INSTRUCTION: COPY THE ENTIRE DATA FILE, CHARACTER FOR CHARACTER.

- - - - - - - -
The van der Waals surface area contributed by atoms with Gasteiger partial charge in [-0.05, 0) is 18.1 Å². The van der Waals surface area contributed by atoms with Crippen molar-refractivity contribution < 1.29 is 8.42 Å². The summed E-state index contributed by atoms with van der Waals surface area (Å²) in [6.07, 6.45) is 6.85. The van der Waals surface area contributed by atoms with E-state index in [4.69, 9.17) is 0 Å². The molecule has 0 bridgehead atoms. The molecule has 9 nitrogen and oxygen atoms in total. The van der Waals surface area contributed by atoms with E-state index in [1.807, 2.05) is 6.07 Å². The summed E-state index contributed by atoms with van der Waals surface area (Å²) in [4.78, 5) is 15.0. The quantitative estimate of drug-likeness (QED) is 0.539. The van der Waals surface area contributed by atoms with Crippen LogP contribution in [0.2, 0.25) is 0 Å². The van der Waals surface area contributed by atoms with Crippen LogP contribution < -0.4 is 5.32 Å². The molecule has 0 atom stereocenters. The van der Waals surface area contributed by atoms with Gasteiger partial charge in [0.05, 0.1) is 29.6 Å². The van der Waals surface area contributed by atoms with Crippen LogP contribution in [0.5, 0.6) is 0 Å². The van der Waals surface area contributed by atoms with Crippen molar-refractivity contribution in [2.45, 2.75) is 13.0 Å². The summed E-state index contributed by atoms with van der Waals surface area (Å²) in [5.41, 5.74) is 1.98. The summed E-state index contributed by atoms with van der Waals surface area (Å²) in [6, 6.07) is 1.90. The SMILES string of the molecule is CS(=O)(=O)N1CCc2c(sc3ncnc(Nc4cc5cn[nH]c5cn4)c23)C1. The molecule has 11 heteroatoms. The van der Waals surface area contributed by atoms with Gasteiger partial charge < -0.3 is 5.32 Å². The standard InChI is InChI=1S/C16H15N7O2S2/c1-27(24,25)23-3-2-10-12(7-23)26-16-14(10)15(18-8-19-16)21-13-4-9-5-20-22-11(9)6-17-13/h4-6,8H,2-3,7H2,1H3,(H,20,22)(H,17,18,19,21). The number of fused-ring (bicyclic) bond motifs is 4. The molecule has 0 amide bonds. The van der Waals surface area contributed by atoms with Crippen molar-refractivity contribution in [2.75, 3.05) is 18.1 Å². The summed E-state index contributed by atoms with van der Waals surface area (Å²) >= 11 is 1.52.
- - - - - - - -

The van der Waals surface area contributed by atoms with Gasteiger partial charge in [-0.05, 0) is 18.1 Å². The van der Waals surface area contributed by atoms with Crippen molar-refractivity contribution < 1.29 is 8.42 Å². The summed E-state index contributed by atoms with van der Waals surface area (Å²) in [6.07, 6.45) is 6.85. The van der Waals surface area contributed by atoms with E-state index in [4.69, 9.17) is 0 Å². The molecule has 0 bridgehead atoms. The molecule has 9 nitrogen and oxygen atoms in total. The van der Waals surface area contributed by atoms with E-state index in [1.807, 2.05) is 6.07 Å². The summed E-state index contributed by atoms with van der Waals surface area (Å²) in [4.78, 5) is 15.0. The quantitative estimate of drug-likeness (QED) is 0.539. The van der Waals surface area contributed by atoms with Crippen LogP contribution in [0.2, 0.25) is 0 Å². The van der Waals surface area contributed by atoms with Crippen LogP contribution < -0.4 is 5.32 Å². The molecule has 0 atom stereocenters. The van der Waals surface area contributed by atoms with Gasteiger partial charge in [0.05, 0.1) is 29.6 Å². The van der Waals surface area contributed by atoms with Crippen LogP contribution in [0.5, 0.6) is 0 Å². The van der Waals surface area contributed by atoms with Crippen molar-refractivity contribution in [2.45, 2.75) is 13.0 Å². The summed E-state index contributed by atoms with van der Waals surface area (Å²) in [5.41, 5.74) is 1.98. The summed E-state index contributed by atoms with van der Waals surface area (Å²) in [6, 6.07) is 1.90. The SMILES string of the molecule is CS(=O)(=O)N1CCc2c(sc3ncnc(Nc4cc5cn[nH]c5cn4)c23)C1. The molecule has 11 heteroatoms. The van der Waals surface area contributed by atoms with Gasteiger partial charge < -0.3 is 5.32 Å². The standard InChI is InChI=1S/C16H15N7O2S2/c1-27(24,25)23-3-2-10-12(7-23)26-16-14(10)15(18-8-19-16)21-13-4-9-5-20-22-11(9)6-17-13/h4-6,8H,2-3,7H2,1H3,(H,20,22)(H,17,18,19,21). The number of fused-ring (bicyclic) bond motifs is 4. The molecule has 0 amide bonds. The van der Waals surface area contributed by atoms with Crippen molar-refractivity contribution in [2.75, 3.05) is 18.1 Å². The summed E-state index contributed by atoms with van der Waals surface area (Å²) >= 11 is 1.52.